But what you’ve also seen is a trend in the United States but also around the world in which even when the economy grows, it tends to benefit a lot of people at the very top, but the vast majority of people, they don't benefit as much. And you're starting to see bigger and bigger gaps in inequality and in wealth and in opportunity. And that's true not just in the United States, it's true in Europe; it's long been true in parts of Asia; it's been true in Latin America. And I believe that economies work best when growth and development is broad-based, when it's shared -- when ordinary people, if they work hard and they take responsibility, they can succeed. Not everybody is going to be rich, but everybody should be able to live a good life. Not everybody is going to be a billionaire, but everybody should be able to have a nice home and educate their children and feel some sense of security.
Continental morality critics are plainly not without ethical views of their own—namely, views, broadly, about the good life for (some or all) human beings—since it is on the basis of these views that they criticize “morality.” Therefore, we need to understand the contours of the “morality” to which these critics object—for ease of reference, we will call it “morality in the pejorative sense” (MPS)—since it must be distinguished from the normative considerations that inform their critiques. … We can usefully divide Continental critics of morality into two camps … In the first camp are those thinkers who see the individual’s acceptance of morality as such as an obstacle to the individual’s flourishing; in very different ways, Nietzsche and Freud are these kinds of morality critics. In the second camp are those philosophers who see morality as among the “ideological” instruments that sustain socio-economic relations that are obstacles to individual flourishing. On this second account—most obviously represented by Marx and perhaps some of his descendants associated with the Frankfurt School.
The pressure to generate the ideas and methods attributed to Systems Engineering stems directly from the needs of 20th century society. As our frontiers have disappeared, man has turned to technology to furnish the "good life" in a rapidly shrinking, crowded world. Our interdependence upon one another has increased in direct proportion to the population increase. The race to maintain or improve the operating efficiency of society has required that the systems and mechanisms that serve the society also become increasingly complex and interdependent. Goode and Machal have provided statistics to illustrate the above. They note that the world population increased from 800 million in 1750, to 1200 million in 1850, and 2400 million in l950. Maximum transportation speeds went from 40 mph in 1850, and 100 mph in 1900, to commercial transport speed of 350 mph in 1950 and supersonic transport planes of over 1200 mph in the 1960's. Our communication systems are a good indication of increasing complexity. U.S. telephones jumped from 350,000 in 1900, to 55 million in 1955.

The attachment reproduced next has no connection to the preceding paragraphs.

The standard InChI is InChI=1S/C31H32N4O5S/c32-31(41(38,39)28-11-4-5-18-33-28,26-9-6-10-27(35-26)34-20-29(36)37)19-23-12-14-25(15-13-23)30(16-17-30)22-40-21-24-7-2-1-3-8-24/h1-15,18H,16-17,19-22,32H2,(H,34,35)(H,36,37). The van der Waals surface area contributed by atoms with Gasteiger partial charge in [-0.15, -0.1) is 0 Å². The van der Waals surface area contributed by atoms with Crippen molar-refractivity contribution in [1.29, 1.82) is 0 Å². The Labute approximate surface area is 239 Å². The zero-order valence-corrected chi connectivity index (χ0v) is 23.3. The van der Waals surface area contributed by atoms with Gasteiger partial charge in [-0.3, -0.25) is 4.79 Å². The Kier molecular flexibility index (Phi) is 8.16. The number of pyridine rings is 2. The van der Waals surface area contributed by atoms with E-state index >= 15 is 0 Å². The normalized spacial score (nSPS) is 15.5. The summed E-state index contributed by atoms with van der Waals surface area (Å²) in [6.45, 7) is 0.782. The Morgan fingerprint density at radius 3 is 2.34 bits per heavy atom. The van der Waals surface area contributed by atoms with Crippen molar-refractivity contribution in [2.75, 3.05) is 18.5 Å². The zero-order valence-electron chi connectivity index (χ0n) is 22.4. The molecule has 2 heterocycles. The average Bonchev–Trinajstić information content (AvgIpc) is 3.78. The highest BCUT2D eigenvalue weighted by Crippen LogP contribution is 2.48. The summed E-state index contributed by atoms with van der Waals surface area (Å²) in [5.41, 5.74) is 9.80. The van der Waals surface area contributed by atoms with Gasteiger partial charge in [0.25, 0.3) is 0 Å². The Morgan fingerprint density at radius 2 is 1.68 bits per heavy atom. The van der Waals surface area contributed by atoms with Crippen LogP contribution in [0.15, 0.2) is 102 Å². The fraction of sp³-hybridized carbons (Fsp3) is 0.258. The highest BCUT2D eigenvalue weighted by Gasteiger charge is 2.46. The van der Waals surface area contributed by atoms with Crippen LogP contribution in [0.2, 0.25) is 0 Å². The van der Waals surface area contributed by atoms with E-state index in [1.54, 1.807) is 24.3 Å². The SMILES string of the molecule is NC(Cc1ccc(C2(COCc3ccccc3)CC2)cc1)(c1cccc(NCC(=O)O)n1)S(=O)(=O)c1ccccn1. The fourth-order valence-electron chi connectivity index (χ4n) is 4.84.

The pressure to generate the ideas and methods attributed to Systems Engineering stems directly from the needs of 20th century society. As our frontiers have disappeared, man has turned to technology to furnish the "good life" in a rapidly shrinking, crowded world. Our interdependence upon one another has increased in direct proportion to the population increase. The race to maintain or improve the operating efficiency of society has required that the systems and mechanisms that serve the society also become increasingly complex and interdependent. Goode and Machal have provided statistics to illustrate the above. They note that the world population increased from 800 million in 1750, to 1200 million in 1850, and 2400 million in 1950. Maximum transportation speeds went from 40 mph in 1850, and 100 mph in 1900, to commercial transport speed of 350 mph in 1950 and supersonic transport planes of over 1200 mph in the 1960's. Our communication systems are a good indication of increasing complexity. U.S. telephones jumped from 350,000 in 1900, to 55 million in 1955.
The kings praised by poetry and illustrated in sculpture are ambiguous. On the one hand they seem to exist for their own sake, beauty in which we do not participate and to which we look up. On the other hand, they are in our service—ruling us, curing us, perhaps punishing us, but for our sakes, teaching us, pleasing us. … All the heroes are in the business of taking care of and flattering men, the demos, receiving admiration and glory as their pay. In some sense they are fictions of civil society, whose ends they serve. Not that they do not do the deeds for which they are praised, but the goodness of those deeds is measured, alas, by utility, by the greatest good of the greatest number. The statesman possesses virtues that are supposed to be good in themselves; but he is measured by his success in preserving the people. Those virtues are means to the end of preservation, i.e., the good life is subordinate to and in the service of mere life.